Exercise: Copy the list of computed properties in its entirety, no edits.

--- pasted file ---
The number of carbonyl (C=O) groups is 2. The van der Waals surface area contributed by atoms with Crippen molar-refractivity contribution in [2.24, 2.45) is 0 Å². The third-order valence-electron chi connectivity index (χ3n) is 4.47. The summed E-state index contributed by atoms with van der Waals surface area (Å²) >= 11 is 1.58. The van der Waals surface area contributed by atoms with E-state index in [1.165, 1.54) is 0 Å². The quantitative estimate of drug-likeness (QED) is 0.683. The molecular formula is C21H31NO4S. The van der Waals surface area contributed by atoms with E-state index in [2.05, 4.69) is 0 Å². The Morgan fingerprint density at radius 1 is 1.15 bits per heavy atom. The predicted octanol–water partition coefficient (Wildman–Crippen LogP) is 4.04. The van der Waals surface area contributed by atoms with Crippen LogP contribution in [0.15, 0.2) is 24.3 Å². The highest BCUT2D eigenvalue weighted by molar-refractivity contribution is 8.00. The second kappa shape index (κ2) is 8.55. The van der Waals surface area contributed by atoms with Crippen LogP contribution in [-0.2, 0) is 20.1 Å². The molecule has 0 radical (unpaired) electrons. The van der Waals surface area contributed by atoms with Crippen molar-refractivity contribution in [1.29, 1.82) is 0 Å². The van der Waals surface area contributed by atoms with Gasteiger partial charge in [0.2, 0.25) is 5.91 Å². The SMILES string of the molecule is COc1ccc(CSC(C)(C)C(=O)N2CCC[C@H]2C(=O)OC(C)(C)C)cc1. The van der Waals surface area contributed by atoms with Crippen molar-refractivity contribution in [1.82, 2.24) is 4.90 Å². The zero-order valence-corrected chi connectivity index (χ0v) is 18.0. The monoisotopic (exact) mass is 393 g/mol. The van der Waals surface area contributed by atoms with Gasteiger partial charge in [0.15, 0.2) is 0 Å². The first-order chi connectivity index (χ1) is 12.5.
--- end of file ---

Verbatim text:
The number of carbonyl (C=O) groups is 2. The van der Waals surface area contributed by atoms with Crippen molar-refractivity contribution in [2.24, 2.45) is 0 Å². The third-order valence-electron chi connectivity index (χ3n) is 4.47. The summed E-state index contributed by atoms with van der Waals surface area (Å²) >= 11 is 1.58. The van der Waals surface area contributed by atoms with E-state index in [1.165, 1.54) is 0 Å². The quantitative estimate of drug-likeness (QED) is 0.683. The molecular formula is C21H31NO4S. The van der Waals surface area contributed by atoms with E-state index in [2.05, 4.69) is 0 Å². The Morgan fingerprint density at radius 1 is 1.15 bits per heavy atom. The predicted octanol–water partition coefficient (Wildman–Crippen LogP) is 4.04. The van der Waals surface area contributed by atoms with Crippen LogP contribution in [0.15, 0.2) is 24.3 Å². The highest BCUT2D eigenvalue weighted by molar-refractivity contribution is 8.00. The second kappa shape index (κ2) is 8.55. The van der Waals surface area contributed by atoms with Crippen LogP contribution in [-0.2, 0) is 20.1 Å². The molecule has 0 radical (unpaired) electrons. The van der Waals surface area contributed by atoms with Crippen molar-refractivity contribution in [1.29, 1.82) is 0 Å². The van der Waals surface area contributed by atoms with Gasteiger partial charge in [0.2, 0.25) is 5.91 Å². The SMILES string of the molecule is COc1ccc(CSC(C)(C)C(=O)N2CCC[C@H]2C(=O)OC(C)(C)C)cc1. The van der Waals surface area contributed by atoms with Crippen molar-refractivity contribution in [1.82, 2.24) is 4.90 Å². The zero-order valence-corrected chi connectivity index (χ0v) is 18.0. The monoisotopic (exact) mass is 393 g/mol. The van der Waals surface area contributed by atoms with Gasteiger partial charge in [0.15, 0.2) is 0 Å². The first-order chi connectivity index (χ1) is 12.5.